LARGE crowds turned out to ensure the fifth annual Berwick Food Festival, held in the magnificent surroundings of the town’s historic barracks, was a major success.
Visitors enjoying the autumnal sunshine were treated to an array of produce from over 40 stall holders brimming with hand crafted cheeses, locally reared meats, free range eggs, hand made preserves, locally caught fish and seafood, home baked bread, pies and preserves, cakes and chocolates, sauces and seasonings, locally grown vegetables and a range of fair trade and organic produce as well as kitchen equipment and advice and recipes to make the most of leftovers.
Festival director Lisa Wilson said: “We are delighted to be celebrating five years of the festival and of showcasing regional food. The festival is only possible because an enormous number of people give up their time to help and I would particularly like to thank every member of the Slow Food Committee who have worked on the event for the past year including Vlasta Novak and the team who made sure everything ran smoothly on the day, Matthew Jenkins and all at English Heritage, all our suppliers and stallholders and the many volunteers from Berwick Event Group, HospiceCare Northumberland and the local community.“
With an increasing number of people of all ages becoming interested in baking, many were keen to see Lea Harris, the only Scottish contestant in Series One of BBC2’s Great British Bake Off, take part in the demonstration kitchen.
As part of the hugely entertaining programme put together by Slow Food member Jackie Kaines and her team, she followed a garden baking theme showing the audience her recipes for Rose Scones and Chocolate, Raspberry and Lavender Brownies. Local food stylist Maggie Jary got the audience to take part in some hands-on fun on both days showing them some of the tricks of cake decorating.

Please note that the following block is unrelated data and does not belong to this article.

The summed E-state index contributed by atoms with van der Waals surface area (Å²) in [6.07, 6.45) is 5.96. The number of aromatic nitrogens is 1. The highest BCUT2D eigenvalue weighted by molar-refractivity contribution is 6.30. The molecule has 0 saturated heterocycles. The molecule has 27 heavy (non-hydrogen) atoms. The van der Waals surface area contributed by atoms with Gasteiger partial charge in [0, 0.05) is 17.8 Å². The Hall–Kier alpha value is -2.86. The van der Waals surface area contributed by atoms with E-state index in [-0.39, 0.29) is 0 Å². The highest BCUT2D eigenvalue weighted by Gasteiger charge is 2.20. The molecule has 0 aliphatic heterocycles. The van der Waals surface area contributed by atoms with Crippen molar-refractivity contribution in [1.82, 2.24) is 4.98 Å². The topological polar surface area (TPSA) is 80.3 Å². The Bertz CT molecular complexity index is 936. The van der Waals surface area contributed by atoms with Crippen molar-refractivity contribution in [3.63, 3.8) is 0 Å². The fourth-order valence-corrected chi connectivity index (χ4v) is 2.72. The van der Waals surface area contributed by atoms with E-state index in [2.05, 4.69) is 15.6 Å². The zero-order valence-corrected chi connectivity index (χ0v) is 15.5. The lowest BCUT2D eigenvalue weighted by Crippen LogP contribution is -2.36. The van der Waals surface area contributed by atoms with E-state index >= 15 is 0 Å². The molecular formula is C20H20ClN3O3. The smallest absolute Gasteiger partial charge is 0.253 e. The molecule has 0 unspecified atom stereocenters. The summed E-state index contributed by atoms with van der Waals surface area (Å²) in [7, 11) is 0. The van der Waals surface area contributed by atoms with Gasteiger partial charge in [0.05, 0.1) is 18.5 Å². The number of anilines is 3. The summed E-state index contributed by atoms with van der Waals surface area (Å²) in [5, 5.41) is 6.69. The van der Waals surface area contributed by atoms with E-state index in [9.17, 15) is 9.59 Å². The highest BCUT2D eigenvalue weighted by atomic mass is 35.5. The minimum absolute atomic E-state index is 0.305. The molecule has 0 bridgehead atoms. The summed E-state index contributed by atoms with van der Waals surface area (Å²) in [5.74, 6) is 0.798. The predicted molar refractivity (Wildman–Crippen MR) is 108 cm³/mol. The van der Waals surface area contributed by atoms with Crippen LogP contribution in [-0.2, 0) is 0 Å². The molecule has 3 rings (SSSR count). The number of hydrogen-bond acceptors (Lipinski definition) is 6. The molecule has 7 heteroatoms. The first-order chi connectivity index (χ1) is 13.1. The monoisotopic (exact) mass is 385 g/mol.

As well as the bakers, the cookery kitchen also hosted local chefs and producers – including Denise Walton from Peelham Farm in Foulden in the Scottish Borders, Jimmy Bell, ‘Jimmy the Lambman’ from East Windgate Farm in Northumberland, Matthew Rawlings from the Great Northumberland Bread Company, local goat cheese maker Derek Goggin, Gordon Campbell from The Collingwood Arms in Cornhill, John Forestier from The Wheatsheaf in Swinton and Cameron Waterhouse from The Barn at Beal – all demonstrating how we can get the most from our local produce.
In the demonstration kitchen the Fenton Centre’s Helen Henderson demonstrated a selection of 19th recipes. The slot comes from her extensive research, as part of an ongoing Slow Wisdom project to pass on food knowledge from generation to generation and she also organised a food themed competition for younger festival goers.
On Saturday afternoon a pease pudding competition judged by Advertiser editor Phil Johnson was won by the Bean Goose Restaurant on Holy Island.
This year in his ‘Read All About It!’ display Berwick historian Derek Sharman, showed how the Victorian local newspapers reported on farming, fishing and other food-related topics, including the Victorian Harvest Festival. He was also on hand to update visitors on the Mouth of the Tweed project to preserve this food history.
The animal farm, as usual, was popular with visitors of all ages as people got chance to see some of the rare breeds which have formed part of our farming history.
A display of traditional breed fleeces and wools from the Wool Board in Galashiels and demonstrations of weaving, spinning and rugging showed how these animals were used for both food and clothing.
And of course a food festival would not be complete without some delicious catering, visitors could choose from delicious home baking at the Slow Food Café run by Helen Henderson of the Fenton Centre and Ruth McNeely of The Old Vicarage, a hog roast courtesy of Johnsons of Wooler or Well Hung & Tender burgers.
A range of local beers was provided by Justin Pringle from Northumberland’s latest craft ale bar the Three Wise Monkeys with a donation from sales going to HospiceCare North Northumberland.
Graham Head, leader of Slow Food said: “I would like to echo our thanks to everyone who help with the event. Early indications are that stall holders and visitors are already looking forward to the 2013 so once the committee has taken stock, we will look at plans for next year!”